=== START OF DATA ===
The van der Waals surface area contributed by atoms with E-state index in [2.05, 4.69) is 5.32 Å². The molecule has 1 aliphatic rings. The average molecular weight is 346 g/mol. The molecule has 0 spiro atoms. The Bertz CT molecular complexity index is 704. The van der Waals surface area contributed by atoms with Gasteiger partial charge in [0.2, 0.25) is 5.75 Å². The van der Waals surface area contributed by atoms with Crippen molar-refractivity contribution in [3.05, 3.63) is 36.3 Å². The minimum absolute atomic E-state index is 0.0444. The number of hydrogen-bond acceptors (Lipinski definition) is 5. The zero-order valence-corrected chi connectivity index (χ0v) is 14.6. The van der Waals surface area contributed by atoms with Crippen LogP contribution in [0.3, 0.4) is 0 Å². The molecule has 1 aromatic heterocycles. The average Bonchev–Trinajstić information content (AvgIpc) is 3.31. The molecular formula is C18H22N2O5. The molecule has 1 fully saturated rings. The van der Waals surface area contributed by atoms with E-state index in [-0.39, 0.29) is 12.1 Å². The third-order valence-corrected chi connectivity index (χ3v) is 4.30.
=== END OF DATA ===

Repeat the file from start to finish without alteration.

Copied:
The van der Waals surface area contributed by atoms with E-state index in [2.05, 4.69) is 5.32 Å². The molecule has 1 aliphatic rings. The average molecular weight is 346 g/mol. The molecule has 0 spiro atoms. The Bertz CT molecular complexity index is 704. The van der Waals surface area contributed by atoms with Gasteiger partial charge in [0.2, 0.25) is 5.75 Å². The van der Waals surface area contributed by atoms with Crippen molar-refractivity contribution in [3.05, 3.63) is 36.3 Å². The minimum absolute atomic E-state index is 0.0444. The number of hydrogen-bond acceptors (Lipinski definition) is 5. The zero-order valence-corrected chi connectivity index (χ0v) is 14.6. The van der Waals surface area contributed by atoms with Crippen LogP contribution in [0.3, 0.4) is 0 Å². The molecule has 1 aromatic heterocycles. The average Bonchev–Trinajstić information content (AvgIpc) is 3.31. The molecular formula is C18H22N2O5. The molecule has 1 fully saturated rings. The van der Waals surface area contributed by atoms with E-state index in [-0.39, 0.29) is 12.1 Å². The third-order valence-corrected chi connectivity index (χ3v) is 4.30.